The Cenote

A 'hole' lot of beauty

The cenote is an important and eye-catching geological feature of the Yucatan Peninsula. A marvel of nature where a simple swim turns into a soul-cleansing experience.

Swimmers in Cenote Dzitnup, Yucatan, Mexico

They are truly mystical places. The ancient Maya regarded them as sacred entrances to the underworld. Kind of a womb where everything dies and is reborn (that's why they at times practised human sacrifice and threw the bones in these sinkholes). Since very remote times cenotes have been gathering places for ritual offerings and worship.


Chemicals like suntan lotion or insect repellent should not be used for cenote swimming since they pollute the water.

We all have make our contribution to preserve these wonders of nature and the life in it (fish, small crustaceans).

Also don't forget that eventually these chemicals will filter from one sinkhole to the other affecting the source of drinking water for the people living there!

What exactly is a cenote?

It's sort of a fresh water pool, but it's not a lake, allthough it may look like one. In some cases the water can be brown or greenish, but mostly you'll find it to be crystal clear and transparent, almost as if there were no water at all, and you can see straight through to the rock formations below.

The Yucatan Peninsula is a porous limestone shelf with only inches of soil. The topsoil layer is so thin it doesn't retain rain water and no rivers could ever form on the surface.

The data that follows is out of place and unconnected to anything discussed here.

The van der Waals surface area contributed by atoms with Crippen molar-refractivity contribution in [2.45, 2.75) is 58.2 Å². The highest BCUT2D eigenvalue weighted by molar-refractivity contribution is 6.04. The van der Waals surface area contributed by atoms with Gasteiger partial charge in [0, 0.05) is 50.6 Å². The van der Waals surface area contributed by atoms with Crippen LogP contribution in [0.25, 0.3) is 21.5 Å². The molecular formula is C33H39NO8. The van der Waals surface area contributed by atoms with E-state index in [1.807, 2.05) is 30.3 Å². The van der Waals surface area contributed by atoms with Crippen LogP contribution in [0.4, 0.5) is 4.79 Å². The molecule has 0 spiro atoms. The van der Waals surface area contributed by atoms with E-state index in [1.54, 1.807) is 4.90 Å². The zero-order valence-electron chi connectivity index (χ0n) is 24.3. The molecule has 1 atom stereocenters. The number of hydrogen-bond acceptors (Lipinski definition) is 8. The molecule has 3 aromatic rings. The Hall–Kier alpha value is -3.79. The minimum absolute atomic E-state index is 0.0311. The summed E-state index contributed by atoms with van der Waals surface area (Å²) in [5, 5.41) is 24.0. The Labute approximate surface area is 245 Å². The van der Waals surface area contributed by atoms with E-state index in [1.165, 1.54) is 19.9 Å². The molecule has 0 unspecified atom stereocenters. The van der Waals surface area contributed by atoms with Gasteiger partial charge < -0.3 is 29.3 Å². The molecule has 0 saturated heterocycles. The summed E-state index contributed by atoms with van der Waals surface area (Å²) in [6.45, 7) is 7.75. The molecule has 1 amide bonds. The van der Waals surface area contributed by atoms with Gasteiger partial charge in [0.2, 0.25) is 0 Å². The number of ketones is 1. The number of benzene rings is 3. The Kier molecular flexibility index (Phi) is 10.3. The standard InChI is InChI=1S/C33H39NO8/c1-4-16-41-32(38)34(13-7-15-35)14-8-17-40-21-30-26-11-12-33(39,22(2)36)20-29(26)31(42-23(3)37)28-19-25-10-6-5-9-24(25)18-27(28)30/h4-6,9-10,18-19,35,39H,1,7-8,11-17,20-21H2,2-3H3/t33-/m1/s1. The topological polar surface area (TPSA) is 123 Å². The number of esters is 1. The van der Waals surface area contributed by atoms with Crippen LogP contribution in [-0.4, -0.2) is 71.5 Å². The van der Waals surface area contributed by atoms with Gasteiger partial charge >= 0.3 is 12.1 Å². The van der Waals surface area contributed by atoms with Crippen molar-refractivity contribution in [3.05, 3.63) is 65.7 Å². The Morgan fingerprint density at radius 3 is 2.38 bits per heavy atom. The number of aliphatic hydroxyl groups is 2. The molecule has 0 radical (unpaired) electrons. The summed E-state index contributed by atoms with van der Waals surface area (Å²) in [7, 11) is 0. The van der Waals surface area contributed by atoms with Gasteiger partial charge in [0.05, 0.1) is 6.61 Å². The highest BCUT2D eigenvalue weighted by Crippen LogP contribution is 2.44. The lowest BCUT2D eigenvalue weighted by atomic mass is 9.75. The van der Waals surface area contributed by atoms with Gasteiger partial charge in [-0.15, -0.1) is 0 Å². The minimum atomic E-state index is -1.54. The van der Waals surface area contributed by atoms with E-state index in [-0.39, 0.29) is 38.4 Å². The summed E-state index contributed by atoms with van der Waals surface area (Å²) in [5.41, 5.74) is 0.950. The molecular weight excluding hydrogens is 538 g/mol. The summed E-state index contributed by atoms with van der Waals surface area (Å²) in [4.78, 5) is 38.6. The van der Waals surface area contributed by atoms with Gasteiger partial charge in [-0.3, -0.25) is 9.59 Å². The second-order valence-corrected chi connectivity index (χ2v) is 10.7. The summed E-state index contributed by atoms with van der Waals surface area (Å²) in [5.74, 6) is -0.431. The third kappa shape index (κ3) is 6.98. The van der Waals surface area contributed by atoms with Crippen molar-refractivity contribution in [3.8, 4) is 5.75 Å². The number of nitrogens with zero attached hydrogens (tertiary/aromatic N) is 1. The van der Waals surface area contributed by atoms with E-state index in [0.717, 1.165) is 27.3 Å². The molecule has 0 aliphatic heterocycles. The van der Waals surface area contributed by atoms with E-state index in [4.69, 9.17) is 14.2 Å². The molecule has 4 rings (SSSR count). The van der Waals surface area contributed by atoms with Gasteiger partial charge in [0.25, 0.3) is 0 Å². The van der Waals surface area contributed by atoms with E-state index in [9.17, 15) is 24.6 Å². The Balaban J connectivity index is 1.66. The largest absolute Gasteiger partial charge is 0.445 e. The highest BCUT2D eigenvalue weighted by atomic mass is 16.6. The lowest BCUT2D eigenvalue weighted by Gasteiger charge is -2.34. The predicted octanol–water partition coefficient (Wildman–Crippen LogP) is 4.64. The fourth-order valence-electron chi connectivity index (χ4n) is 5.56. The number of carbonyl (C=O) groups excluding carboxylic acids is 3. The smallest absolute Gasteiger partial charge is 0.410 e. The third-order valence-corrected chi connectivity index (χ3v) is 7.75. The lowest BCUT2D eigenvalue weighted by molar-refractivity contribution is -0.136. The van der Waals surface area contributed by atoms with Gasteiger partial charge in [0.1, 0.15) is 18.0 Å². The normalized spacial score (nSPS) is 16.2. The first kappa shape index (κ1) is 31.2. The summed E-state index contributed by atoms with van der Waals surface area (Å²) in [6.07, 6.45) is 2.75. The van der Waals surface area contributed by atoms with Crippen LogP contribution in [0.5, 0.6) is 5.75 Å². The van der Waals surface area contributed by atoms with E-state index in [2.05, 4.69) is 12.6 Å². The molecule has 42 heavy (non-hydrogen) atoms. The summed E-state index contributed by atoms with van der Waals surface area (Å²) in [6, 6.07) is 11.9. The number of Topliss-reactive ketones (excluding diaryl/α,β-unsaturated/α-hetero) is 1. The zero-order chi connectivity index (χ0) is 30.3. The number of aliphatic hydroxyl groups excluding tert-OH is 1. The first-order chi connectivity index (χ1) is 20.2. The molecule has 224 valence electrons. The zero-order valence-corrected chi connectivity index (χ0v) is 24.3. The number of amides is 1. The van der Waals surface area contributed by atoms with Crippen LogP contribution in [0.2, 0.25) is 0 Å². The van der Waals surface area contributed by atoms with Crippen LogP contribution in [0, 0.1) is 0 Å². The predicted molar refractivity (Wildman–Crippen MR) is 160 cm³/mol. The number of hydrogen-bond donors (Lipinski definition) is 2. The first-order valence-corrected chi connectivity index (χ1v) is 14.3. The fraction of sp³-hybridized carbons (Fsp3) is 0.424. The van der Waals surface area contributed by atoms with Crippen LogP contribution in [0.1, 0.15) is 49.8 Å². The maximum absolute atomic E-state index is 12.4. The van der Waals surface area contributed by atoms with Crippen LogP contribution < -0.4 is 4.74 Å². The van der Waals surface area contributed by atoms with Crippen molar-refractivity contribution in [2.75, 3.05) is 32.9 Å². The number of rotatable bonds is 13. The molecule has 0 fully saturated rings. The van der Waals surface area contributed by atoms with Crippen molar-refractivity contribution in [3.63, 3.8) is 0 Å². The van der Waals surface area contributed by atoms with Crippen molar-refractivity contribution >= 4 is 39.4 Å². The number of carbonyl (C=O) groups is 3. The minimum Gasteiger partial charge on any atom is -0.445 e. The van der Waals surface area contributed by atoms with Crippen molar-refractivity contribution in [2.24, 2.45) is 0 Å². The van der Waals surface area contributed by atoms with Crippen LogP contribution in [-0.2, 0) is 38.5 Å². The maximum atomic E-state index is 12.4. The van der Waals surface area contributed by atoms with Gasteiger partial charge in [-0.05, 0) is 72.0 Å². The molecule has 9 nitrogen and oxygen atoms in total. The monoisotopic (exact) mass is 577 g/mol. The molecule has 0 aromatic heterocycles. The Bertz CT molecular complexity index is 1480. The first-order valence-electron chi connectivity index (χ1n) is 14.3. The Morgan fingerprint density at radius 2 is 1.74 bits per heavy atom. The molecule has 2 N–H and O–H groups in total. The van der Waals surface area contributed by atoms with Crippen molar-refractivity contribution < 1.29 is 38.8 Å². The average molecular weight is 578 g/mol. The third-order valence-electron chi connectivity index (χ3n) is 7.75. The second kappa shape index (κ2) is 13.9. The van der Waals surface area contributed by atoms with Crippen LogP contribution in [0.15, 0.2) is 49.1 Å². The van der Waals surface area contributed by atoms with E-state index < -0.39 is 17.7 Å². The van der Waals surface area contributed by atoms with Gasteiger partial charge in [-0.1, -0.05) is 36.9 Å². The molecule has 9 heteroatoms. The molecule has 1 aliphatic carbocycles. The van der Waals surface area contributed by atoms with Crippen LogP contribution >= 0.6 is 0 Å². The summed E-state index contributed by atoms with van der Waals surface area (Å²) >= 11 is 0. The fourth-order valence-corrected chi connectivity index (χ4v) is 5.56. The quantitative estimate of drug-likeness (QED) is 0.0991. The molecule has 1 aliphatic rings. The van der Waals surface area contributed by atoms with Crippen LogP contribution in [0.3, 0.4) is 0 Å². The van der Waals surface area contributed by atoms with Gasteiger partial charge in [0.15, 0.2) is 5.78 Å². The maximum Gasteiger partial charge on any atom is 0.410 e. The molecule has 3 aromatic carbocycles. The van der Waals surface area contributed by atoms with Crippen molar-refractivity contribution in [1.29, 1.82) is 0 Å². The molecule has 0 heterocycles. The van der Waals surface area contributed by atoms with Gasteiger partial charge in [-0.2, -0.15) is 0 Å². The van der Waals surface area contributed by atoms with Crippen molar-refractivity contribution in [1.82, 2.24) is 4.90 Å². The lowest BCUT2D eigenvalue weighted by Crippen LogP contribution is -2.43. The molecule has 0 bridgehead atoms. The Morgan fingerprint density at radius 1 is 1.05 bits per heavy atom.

Instead, the fresh water filters through to deeper levels and starts to eat away the rock, forming caverns with underground pools and "rivers". You can compare it to a subway system, where the different lines are the 'rivers' and the stations would be the underground basins where fresh water collects.

Typically, a cenote is not an isolated pool. Most are interconnected through subterraneous flows. Tests have proved that by introducing a dye in one sinkhole the water in others changes color.

In some cases, after millions of years the limestone ceiling gets so thin it gives away. An open well is formed, like the one in Chichen Itza. Other cenotes are completely or semi-underground. In some of them beams of sunlight coming through holes in the ceiling add to the magical atmosphere.

An Isolated Lake, Probaby a Cenote, in Mexico's Quintana Roo
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Mirrors of water

Actually the name Chichen Itza should be read as Chiche'en Itza, which is derived from the classic word che'en.

It's usually translated as 'the mouth of the well of the Itzaes', so as you can see the translation indeed is close to the original meaning, at least for the '-chen' part.

In classic Maya language the word for cenote was Che'en meaning 'mirror of water'.

The Spaniards later used a 16th century term they took from the Yucatan maya, dzonot, and hispanized it.

There are an estimated 7 to 8,000 dzonot on the peninsula, and that's only an educated guess. The largest concentration is found at the border of the Chicxulub crater in the Northwestern part of the peninsula.

Some are accessible for swimming, snorkeling and cave diving, others have yet to be discovered.

A few years ago someone bought a piece of land just outside Valladolid and by sheer happenstance found the entrance to a huge cavern, Suytun. He and his family opened it to the public for an entrance fee and they are now all very happy making nice profits.